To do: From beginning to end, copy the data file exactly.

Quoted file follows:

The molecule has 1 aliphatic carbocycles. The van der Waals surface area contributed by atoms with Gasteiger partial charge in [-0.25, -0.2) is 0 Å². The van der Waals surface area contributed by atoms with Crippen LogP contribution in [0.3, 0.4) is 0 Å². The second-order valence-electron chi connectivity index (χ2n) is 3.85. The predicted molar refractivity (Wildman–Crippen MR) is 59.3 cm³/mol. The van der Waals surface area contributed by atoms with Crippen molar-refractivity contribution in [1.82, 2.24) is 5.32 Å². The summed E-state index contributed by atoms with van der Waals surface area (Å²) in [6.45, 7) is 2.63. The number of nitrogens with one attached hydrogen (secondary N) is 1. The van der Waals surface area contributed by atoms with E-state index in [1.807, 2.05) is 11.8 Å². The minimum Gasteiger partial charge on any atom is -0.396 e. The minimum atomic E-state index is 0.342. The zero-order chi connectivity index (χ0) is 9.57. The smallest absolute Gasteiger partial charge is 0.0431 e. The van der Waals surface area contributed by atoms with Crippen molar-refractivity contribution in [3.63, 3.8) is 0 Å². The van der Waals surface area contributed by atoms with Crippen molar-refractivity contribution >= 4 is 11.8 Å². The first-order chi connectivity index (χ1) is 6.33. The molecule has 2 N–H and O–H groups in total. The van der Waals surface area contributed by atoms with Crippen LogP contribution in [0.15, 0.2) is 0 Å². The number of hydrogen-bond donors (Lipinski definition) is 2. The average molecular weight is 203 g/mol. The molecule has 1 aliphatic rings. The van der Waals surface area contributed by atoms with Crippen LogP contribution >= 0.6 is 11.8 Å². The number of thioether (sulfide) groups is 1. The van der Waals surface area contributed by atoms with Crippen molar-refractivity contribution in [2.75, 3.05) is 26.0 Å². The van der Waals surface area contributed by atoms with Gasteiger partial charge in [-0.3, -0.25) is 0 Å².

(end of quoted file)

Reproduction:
The molecule has 1 aliphatic carbocycles. The van der Waals surface area contributed by atoms with Gasteiger partial charge in [-0.25, -0.2) is 0 Å². The van der Waals surface area contributed by atoms with Crippen LogP contribution in [0.3, 0.4) is 0 Å². The second-order valence-electron chi connectivity index (χ2n) is 3.85. The predicted molar refractivity (Wildman–Crippen MR) is 59.3 cm³/mol. The van der Waals surface area contributed by atoms with Crippen molar-refractivity contribution in [1.82, 2.24) is 5.32 Å². The summed E-state index contributed by atoms with van der Waals surface area (Å²) in [6.45, 7) is 2.63. The number of nitrogens with one attached hydrogen (secondary N) is 1. The van der Waals surface area contributed by atoms with E-state index in [1.807, 2.05) is 11.8 Å². The minimum Gasteiger partial charge on any atom is -0.396 e. The minimum atomic E-state index is 0.342. The zero-order chi connectivity index (χ0) is 9.57. The smallest absolute Gasteiger partial charge is 0.0431 e. The van der Waals surface area contributed by atoms with Crippen molar-refractivity contribution in [3.63, 3.8) is 0 Å². The van der Waals surface area contributed by atoms with Crippen molar-refractivity contribution >= 4 is 11.8 Å². The first-order chi connectivity index (χ1) is 6.33. The molecule has 2 N–H and O–H groups in total. The van der Waals surface area contributed by atoms with Crippen LogP contribution in [0.15, 0.2) is 0 Å². The number of hydrogen-bond donors (Lipinski definition) is 2. The average molecular weight is 203 g/mol. The molecule has 1 aliphatic rings. The van der Waals surface area contributed by atoms with Crippen LogP contribution >= 0.6 is 11.8 Å². The number of thioether (sulfide) groups is 1. The van der Waals surface area contributed by atoms with Crippen molar-refractivity contribution in [2.75, 3.05) is 26.0 Å². The van der Waals surface area contributed by atoms with Gasteiger partial charge in [-0.3, -0.25) is 0 Å².